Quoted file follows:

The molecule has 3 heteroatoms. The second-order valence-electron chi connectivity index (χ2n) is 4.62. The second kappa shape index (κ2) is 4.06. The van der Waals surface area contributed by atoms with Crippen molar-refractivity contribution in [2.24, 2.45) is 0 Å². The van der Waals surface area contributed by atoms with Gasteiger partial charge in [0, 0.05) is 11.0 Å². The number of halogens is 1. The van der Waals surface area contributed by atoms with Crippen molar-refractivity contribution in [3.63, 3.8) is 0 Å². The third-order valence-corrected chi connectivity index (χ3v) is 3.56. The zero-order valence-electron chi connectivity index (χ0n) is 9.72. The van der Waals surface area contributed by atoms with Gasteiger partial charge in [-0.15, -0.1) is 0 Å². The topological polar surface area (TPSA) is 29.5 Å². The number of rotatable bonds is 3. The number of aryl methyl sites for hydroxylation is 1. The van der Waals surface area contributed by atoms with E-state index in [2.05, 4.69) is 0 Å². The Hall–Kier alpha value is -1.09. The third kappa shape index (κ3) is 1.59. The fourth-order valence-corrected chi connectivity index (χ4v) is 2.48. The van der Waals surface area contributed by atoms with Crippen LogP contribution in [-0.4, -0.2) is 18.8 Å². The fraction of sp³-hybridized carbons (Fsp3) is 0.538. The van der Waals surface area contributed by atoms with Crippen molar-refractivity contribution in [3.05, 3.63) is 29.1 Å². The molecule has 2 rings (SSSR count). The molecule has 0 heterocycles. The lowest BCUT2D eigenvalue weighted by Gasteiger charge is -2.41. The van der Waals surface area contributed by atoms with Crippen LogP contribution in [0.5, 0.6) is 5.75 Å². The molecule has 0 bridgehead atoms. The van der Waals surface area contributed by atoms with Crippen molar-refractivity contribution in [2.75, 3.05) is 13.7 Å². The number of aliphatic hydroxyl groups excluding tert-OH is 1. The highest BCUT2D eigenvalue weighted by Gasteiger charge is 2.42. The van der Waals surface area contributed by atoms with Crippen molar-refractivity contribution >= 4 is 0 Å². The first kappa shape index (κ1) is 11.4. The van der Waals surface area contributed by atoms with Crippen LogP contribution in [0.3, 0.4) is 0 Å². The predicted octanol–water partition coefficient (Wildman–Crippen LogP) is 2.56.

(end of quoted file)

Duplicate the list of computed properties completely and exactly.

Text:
The molecule has 3 heteroatoms. The second-order valence-electron chi connectivity index (χ2n) is 4.62. The second kappa shape index (κ2) is 4.06. The van der Waals surface area contributed by atoms with Crippen molar-refractivity contribution in [2.24, 2.45) is 0 Å². The van der Waals surface area contributed by atoms with Gasteiger partial charge in [0, 0.05) is 11.0 Å². The number of halogens is 1. The van der Waals surface area contributed by atoms with Crippen molar-refractivity contribution in [3.63, 3.8) is 0 Å². The third-order valence-corrected chi connectivity index (χ3v) is 3.56. The zero-order valence-electron chi connectivity index (χ0n) is 9.72. The van der Waals surface area contributed by atoms with Gasteiger partial charge in [-0.15, -0.1) is 0 Å². The topological polar surface area (TPSA) is 29.5 Å². The number of rotatable bonds is 3. The number of aryl methyl sites for hydroxylation is 1. The van der Waals surface area contributed by atoms with E-state index in [2.05, 4.69) is 0 Å². The Hall–Kier alpha value is -1.09. The third kappa shape index (κ3) is 1.59. The fourth-order valence-corrected chi connectivity index (χ4v) is 2.48. The van der Waals surface area contributed by atoms with Crippen LogP contribution in [-0.4, -0.2) is 18.8 Å². The fraction of sp³-hybridized carbons (Fsp3) is 0.538. The van der Waals surface area contributed by atoms with Crippen molar-refractivity contribution in [3.05, 3.63) is 29.1 Å². The molecule has 2 rings (SSSR count). The molecule has 0 heterocycles. The lowest BCUT2D eigenvalue weighted by Gasteiger charge is -2.41. The van der Waals surface area contributed by atoms with Crippen LogP contribution in [0.5, 0.6) is 5.75 Å². The molecule has 0 bridgehead atoms. The van der Waals surface area contributed by atoms with Crippen molar-refractivity contribution in [2.75, 3.05) is 13.7 Å². The number of aliphatic hydroxyl groups excluding tert-OH is 1. The highest BCUT2D eigenvalue weighted by Gasteiger charge is 2.42. The van der Waals surface area contributed by atoms with Crippen molar-refractivity contribution >= 4 is 0 Å². The first kappa shape index (κ1) is 11.4. The van der Waals surface area contributed by atoms with Crippen LogP contribution in [0.3, 0.4) is 0 Å². The predicted octanol–water partition coefficient (Wildman–Crippen LogP) is 2.56.